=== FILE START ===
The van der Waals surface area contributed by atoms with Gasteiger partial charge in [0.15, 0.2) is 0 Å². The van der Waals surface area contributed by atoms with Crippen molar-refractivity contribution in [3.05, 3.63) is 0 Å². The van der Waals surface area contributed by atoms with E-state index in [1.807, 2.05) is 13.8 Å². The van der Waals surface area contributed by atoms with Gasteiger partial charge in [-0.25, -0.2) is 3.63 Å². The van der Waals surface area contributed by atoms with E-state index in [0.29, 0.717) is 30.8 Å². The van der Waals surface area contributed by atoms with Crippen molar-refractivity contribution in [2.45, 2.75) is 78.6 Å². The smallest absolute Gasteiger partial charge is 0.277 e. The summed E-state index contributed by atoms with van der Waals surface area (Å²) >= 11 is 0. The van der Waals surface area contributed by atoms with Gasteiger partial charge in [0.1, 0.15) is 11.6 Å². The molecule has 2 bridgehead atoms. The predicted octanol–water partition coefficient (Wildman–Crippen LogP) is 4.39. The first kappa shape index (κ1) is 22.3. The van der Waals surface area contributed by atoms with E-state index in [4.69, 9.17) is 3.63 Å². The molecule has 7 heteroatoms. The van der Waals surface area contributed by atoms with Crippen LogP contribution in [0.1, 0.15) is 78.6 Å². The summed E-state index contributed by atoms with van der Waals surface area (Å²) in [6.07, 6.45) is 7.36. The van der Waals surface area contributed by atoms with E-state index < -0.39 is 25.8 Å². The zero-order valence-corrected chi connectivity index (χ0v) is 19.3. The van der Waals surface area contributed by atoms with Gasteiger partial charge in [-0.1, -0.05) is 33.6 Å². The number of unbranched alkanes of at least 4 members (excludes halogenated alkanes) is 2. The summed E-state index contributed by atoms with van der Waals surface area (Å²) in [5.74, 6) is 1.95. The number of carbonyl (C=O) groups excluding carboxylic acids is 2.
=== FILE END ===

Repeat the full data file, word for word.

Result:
The van der Waals surface area contributed by atoms with Gasteiger partial charge in [0.15, 0.2) is 0 Å². The van der Waals surface area contributed by atoms with Crippen molar-refractivity contribution in [3.05, 3.63) is 0 Å². The van der Waals surface area contributed by atoms with E-state index in [1.807, 2.05) is 13.8 Å². The van der Waals surface area contributed by atoms with Gasteiger partial charge in [-0.25, -0.2) is 3.63 Å². The van der Waals surface area contributed by atoms with E-state index in [0.29, 0.717) is 30.8 Å². The van der Waals surface area contributed by atoms with Crippen molar-refractivity contribution in [2.45, 2.75) is 78.6 Å². The smallest absolute Gasteiger partial charge is 0.277 e. The summed E-state index contributed by atoms with van der Waals surface area (Å²) >= 11 is 0. The van der Waals surface area contributed by atoms with Gasteiger partial charge in [0.1, 0.15) is 11.6 Å². The molecule has 2 bridgehead atoms. The predicted octanol–water partition coefficient (Wildman–Crippen LogP) is 4.39. The first kappa shape index (κ1) is 22.3. The van der Waals surface area contributed by atoms with E-state index in [4.69, 9.17) is 3.63 Å². The molecule has 7 heteroatoms. The van der Waals surface area contributed by atoms with Crippen LogP contribution in [0.1, 0.15) is 78.6 Å². The summed E-state index contributed by atoms with van der Waals surface area (Å²) in [6.07, 6.45) is 7.36. The van der Waals surface area contributed by atoms with E-state index < -0.39 is 25.8 Å². The zero-order valence-corrected chi connectivity index (χ0v) is 19.3. The van der Waals surface area contributed by atoms with Gasteiger partial charge in [-0.1, -0.05) is 33.6 Å². The number of unbranched alkanes of at least 4 members (excludes halogenated alkanes) is 2. The summed E-state index contributed by atoms with van der Waals surface area (Å²) in [5.74, 6) is 1.95. The number of carbonyl (C=O) groups excluding carboxylic acids is 2.